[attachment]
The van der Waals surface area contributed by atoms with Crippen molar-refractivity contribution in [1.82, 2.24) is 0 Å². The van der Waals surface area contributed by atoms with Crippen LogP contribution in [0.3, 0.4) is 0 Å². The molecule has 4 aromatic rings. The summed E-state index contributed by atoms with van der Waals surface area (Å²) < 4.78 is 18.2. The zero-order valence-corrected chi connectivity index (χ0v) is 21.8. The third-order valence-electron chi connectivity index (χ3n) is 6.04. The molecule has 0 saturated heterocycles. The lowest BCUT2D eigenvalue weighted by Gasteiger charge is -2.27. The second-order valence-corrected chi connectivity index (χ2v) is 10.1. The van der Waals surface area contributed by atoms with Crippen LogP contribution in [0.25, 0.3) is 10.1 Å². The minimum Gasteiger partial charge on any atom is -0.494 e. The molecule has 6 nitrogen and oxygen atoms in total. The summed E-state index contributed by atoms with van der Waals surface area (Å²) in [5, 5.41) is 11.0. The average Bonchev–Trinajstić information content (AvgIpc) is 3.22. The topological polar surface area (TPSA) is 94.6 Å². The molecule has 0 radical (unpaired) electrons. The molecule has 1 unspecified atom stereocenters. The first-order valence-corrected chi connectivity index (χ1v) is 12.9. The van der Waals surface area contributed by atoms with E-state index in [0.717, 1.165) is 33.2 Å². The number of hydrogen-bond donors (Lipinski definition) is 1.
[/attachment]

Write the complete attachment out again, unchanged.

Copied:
The van der Waals surface area contributed by atoms with Crippen molar-refractivity contribution in [1.82, 2.24) is 0 Å². The van der Waals surface area contributed by atoms with Crippen LogP contribution in [0.3, 0.4) is 0 Å². The molecule has 4 aromatic rings. The summed E-state index contributed by atoms with van der Waals surface area (Å²) < 4.78 is 18.2. The zero-order valence-corrected chi connectivity index (χ0v) is 21.8. The third-order valence-electron chi connectivity index (χ3n) is 6.04. The molecule has 0 saturated heterocycles. The lowest BCUT2D eigenvalue weighted by Gasteiger charge is -2.27. The second-order valence-corrected chi connectivity index (χ2v) is 10.1. The van der Waals surface area contributed by atoms with Crippen LogP contribution in [0.25, 0.3) is 10.1 Å². The minimum Gasteiger partial charge on any atom is -0.494 e. The molecule has 6 nitrogen and oxygen atoms in total. The summed E-state index contributed by atoms with van der Waals surface area (Å²) in [5, 5.41) is 11.0. The average Bonchev–Trinajstić information content (AvgIpc) is 3.22. The topological polar surface area (TPSA) is 94.6 Å². The molecule has 0 radical (unpaired) electrons. The molecule has 1 unspecified atom stereocenters. The first-order valence-corrected chi connectivity index (χ1v) is 12.9. The van der Waals surface area contributed by atoms with E-state index in [0.717, 1.165) is 33.2 Å². The number of hydrogen-bond donors (Lipinski definition) is 1.